Along time ago in a land far away; well four years ago and sat in a very cold office in trafalgar square; Ross Ferguson , Alex Kean , Scot Colfer and I plus a few others sat discussing the DDaT capability framework for Product Management.
The discussions we had at the time focused on “how do we actually define the role? And what makes a good product manager?” And there have been plenty of blogs written on those questions over the years. It definitely feels like the role has matured and progressed over the last few years, and now is generally pretty well recognised.
However yesterday chatting to Si Wilson about SME’s and Product Managers, and why they were different roles, I realised this may be one area not touched on much, and actually a pretty key difference it’s important to understand.
In the private sector, the Product Manager is often “the voice of the business”, they are equally seen as the “voice of the customer” but when developing products to take to market and make a profit, it’s less about what the users need, and what the business can sell to them.
In the Public Sector, the role of the Product Manager is a bit different. The Product Manager is NOT the voice of the business, instead they are the voice of the vision. The Product Manager is responsible for ‘what could be’ they ensure the team are delivering quality and value, weighing up the evidence from everyone else in the team and making the decisions on where to focus next in order to meet the desired outcomes.
This slight change in focus is where the role of the Subject Matter Expert (SME) comes in. The Scrum Dictionary states the SME is the person with specialised knowledge; in my experience the SME provide’s the voice of the business; and what ‘is’ rather than what will be. They understand the in’s and out’s of an existing product, service or any sacred cows that need to be avoided (or understood) within an organisation. They usually work closely with the Business Analyst to map out business processes and User Researchers to understand staff experiences.
Back when we merry band of Head’s of Product were trying to understand the role, the decision to not have Product Managers ‘be the voice of the business’ was a very deliberate move as we felt it hampered the move to User Centred design, as it felt it was hard to step back and be agnostic about the solution if you’ve had years in the business and know every pain point and workaround going etc.
Some of the dangers of having a Product Manager who is also an SME are:
- They feel they know everything already because of their experience, so feel that user research or testing is a waste of time.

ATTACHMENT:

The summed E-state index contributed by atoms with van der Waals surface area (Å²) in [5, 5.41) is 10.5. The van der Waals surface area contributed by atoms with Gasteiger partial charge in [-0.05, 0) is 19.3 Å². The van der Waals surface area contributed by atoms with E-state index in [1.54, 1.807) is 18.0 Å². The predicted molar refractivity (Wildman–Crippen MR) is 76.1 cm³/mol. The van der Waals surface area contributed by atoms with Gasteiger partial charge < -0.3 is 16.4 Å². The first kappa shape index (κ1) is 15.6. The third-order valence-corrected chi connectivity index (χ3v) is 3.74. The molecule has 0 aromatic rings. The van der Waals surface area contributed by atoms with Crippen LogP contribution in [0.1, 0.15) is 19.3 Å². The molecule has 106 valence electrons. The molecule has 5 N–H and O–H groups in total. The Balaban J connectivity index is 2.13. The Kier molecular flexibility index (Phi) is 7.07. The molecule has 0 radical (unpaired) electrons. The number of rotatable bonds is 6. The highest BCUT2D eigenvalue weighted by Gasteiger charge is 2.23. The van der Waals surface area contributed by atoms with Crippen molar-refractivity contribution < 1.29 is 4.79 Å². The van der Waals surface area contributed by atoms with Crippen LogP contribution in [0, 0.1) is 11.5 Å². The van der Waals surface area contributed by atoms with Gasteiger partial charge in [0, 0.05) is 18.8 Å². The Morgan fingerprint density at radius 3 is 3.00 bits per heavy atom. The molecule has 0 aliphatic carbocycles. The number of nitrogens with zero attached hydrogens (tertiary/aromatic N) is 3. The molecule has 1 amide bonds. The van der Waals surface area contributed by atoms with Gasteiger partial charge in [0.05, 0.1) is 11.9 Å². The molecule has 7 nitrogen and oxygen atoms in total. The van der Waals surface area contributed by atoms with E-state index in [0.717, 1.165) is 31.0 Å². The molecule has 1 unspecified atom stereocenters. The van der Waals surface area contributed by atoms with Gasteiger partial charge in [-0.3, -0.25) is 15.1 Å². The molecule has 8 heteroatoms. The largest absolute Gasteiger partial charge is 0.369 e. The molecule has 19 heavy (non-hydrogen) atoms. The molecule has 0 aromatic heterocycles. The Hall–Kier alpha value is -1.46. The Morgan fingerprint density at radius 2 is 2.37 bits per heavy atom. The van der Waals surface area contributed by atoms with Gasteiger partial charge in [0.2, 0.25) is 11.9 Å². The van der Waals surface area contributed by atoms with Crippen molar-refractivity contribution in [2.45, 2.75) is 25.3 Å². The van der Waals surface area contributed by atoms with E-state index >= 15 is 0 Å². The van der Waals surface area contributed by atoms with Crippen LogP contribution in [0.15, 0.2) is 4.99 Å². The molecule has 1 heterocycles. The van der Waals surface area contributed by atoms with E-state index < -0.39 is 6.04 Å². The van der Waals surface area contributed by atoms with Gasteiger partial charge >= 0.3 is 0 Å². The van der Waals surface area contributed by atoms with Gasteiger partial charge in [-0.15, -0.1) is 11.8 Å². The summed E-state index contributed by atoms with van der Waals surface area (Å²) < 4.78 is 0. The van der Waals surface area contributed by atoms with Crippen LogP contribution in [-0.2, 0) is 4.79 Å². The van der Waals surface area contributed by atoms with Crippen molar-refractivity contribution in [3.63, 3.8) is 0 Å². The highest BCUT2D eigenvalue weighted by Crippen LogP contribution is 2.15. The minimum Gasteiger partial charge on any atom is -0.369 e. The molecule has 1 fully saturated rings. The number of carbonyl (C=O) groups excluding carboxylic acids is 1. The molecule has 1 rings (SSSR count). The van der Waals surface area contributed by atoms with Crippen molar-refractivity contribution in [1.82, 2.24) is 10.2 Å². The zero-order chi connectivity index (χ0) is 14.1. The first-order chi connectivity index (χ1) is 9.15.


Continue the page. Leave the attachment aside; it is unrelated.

- They become a single point of failure for both knowledge and decision making, with too many people needing their attention at the same time
- They can get lost in the weeds of details, which can lead to micromanaging or a lack of pace
That is not at all to say that Product Managers can’t ‘come from the business’ because obviously having some knowledge about the organisation and the service is helpful. But equally, having a clear delineation between the roles of the Product Manager and the SME is important; so if you do have someone covering both roles, it’s important to understand which hat is being worn when decisions are made; and for that individual to be able to draw a line between when they are acting as the PM and when they are the SME.
As a Product person, a good SME is worth their weight in gold. good ones bring loads of speed and stretching thinking — and even packaging thinking. They can help identify pain points, and help user researchers and business analysts find the right people to talk to when asking questions about processes’ etc. They give the Product Manager room to manoeuvre, and make sure things are moving on. Equally the best SME’s can be pragmatic, they understand that what the business wants doesn’t always match what users want, and work with the team to find the best way forward.
Where the role of the SME hasn’t worked well, in my experience, it tends to be because the individual hasn’t been properly empowered to make decisions by their organisation or line manager; or don’t actually have the knowledge required, and are instead their to capture questions or decisions and feed them back to their team/manager. Another common issues is that the SME can’t be pragmatic or understand the difference between user needs and business needs; and won’t get involved in user research or understand its importance. Rather than helping the team move work forward, they slow things down; wanting every decision justified to their satisfaction; wanting to make decisions themselves rather than working with the Product Manager.
Rarely have I found SME”s that could be dedicated full time to one project, they tend to be Policy or Ops experts etc. and so there are a lot of demands on their time. I suspect this is one of the reasons the role of the SME and Product Manager if sometimes blended together. However, while they ‘can’ be filled by the same person, in my experience having those roles filled by separate people does work much better, and allow the team to deliver value quicker.